John Kenneth Galbraith died on April 29, 2006 at the age of 97, having led a life filled with honor and accomplishment. Unfortunately, his ideas are largely ignored by today’s economics profession. His death marks an occasion for spotlighting the continuing relevance of those ideas and the ideological narrowness of a profession that makes no space for them.
Jeff Faux and Gene Sperling are two titans of Democratic economic policy. Last week, at a forum sponsored by the Campaign for America’s Future, they debated the core economic policy differences that define and divide old Democrats from new Democrats.
Jeff Faux is the founder and former president of the progressive Washington think tank the Economic Policy Institute. Gene Sperling was the head of President Clinton’s National Economic Council from 1996 to 2000. Both have just published new books. Faux’s book is titled The Global Class War: How America’s Bipartisan Elite Lost Our Future—and What It Will Take to Win It Back. Sperling’s book is titled The Pro-Growth Progressive: An Economic Strategy for Shared Prosperity.
We condemn the illegal proclamation of a state of national emergency, which has led to the violent dispersal of peaceful assemblies, the arbitrary arrests, and the curtailment of press freedom. We expect Gloria Arroyo’s unconstitutional responses to even intensify, but by doing so, she is accelerating the destruction of her unwelcome rule.
The people’s defiance expressed in the huge demonstration of February 24 crystallizes the imperative of facing head-on Arroyo’s repressive response. As each day passes, many people are becoming more receptive to the idea that it is alright to use any means necessary to oust Mrs. Arroyo. More and more people now believe that extra-constitutional means is an acceptable way to remove an incorrigible, unrepentant Arroyo, who has increasingly relied on crypto-dictatorial rule to preserve her power.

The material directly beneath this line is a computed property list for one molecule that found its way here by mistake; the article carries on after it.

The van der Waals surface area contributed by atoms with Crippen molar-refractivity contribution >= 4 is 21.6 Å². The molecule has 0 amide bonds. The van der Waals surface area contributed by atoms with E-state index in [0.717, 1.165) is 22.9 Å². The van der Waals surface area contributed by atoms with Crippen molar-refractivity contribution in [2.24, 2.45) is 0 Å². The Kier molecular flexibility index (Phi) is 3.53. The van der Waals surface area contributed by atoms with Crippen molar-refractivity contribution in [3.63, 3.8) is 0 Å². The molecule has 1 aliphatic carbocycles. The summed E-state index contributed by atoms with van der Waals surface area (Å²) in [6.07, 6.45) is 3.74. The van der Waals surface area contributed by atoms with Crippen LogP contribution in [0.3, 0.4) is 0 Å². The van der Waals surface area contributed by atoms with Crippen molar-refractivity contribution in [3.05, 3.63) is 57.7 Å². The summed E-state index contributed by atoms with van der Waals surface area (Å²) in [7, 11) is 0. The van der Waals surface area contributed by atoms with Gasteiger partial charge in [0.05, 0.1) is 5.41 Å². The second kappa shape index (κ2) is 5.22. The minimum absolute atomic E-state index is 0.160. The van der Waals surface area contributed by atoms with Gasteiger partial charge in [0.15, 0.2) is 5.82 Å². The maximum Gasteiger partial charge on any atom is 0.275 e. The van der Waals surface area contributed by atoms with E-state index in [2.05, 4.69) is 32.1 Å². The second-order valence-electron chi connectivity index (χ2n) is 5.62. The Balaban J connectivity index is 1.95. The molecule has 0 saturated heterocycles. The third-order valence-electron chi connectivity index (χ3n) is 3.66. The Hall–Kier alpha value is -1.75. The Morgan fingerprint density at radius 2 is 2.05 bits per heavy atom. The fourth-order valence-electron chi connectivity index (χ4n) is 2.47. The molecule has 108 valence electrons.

The government has been putting a lot of positive spin on the appreciation of the peso and the surge of investments in the stock market. For the past weeks, the financial sector has indeed been showing positive signs. With the peso strengthening against the US dollar, even breaching the P53/$1 level coupled with the decline in the 91-day treasury bill rates and the surge of investments in the stock market, one can be tricked into thinking that all is well with the Philippine economy, as the Arroyo administration would like to put it.
Thirty years ago the economic debate between Democrats and Republicans was framed in terms of the case for bigger versus smaller government. Democrats emphasized market proclivities toward monopoly and inequality, failure of markets to efficiently provide public goods, market incentives to pollute, and above all the tendency of markets to produce less than full employment. Republicans countered that such market failures were over-stated. More importantly, using government to solve market failures could lead to even worse problems of government failure associated with bureaucratic inefficiency, policy misjudgments, and private capture of regulatory agencies. In an imperfect world, Republicans argued that it is better to live with the problem of market failure and opt for small government, than try and solve it by resort to big government.
Financing for development is evidently a key issue in the global response to the challenge of meeting the Millennium Development Goals (MDGs). It is a tough challenge to raise additional revenues to fight global poverty and foster all-sided development. Notwithstanding recent initiatives for significant debt relief for the poorest heavily indebted countries and some trade concessions to developing countries, much still has to be done to generate enough resources for development and anti-poverty spending.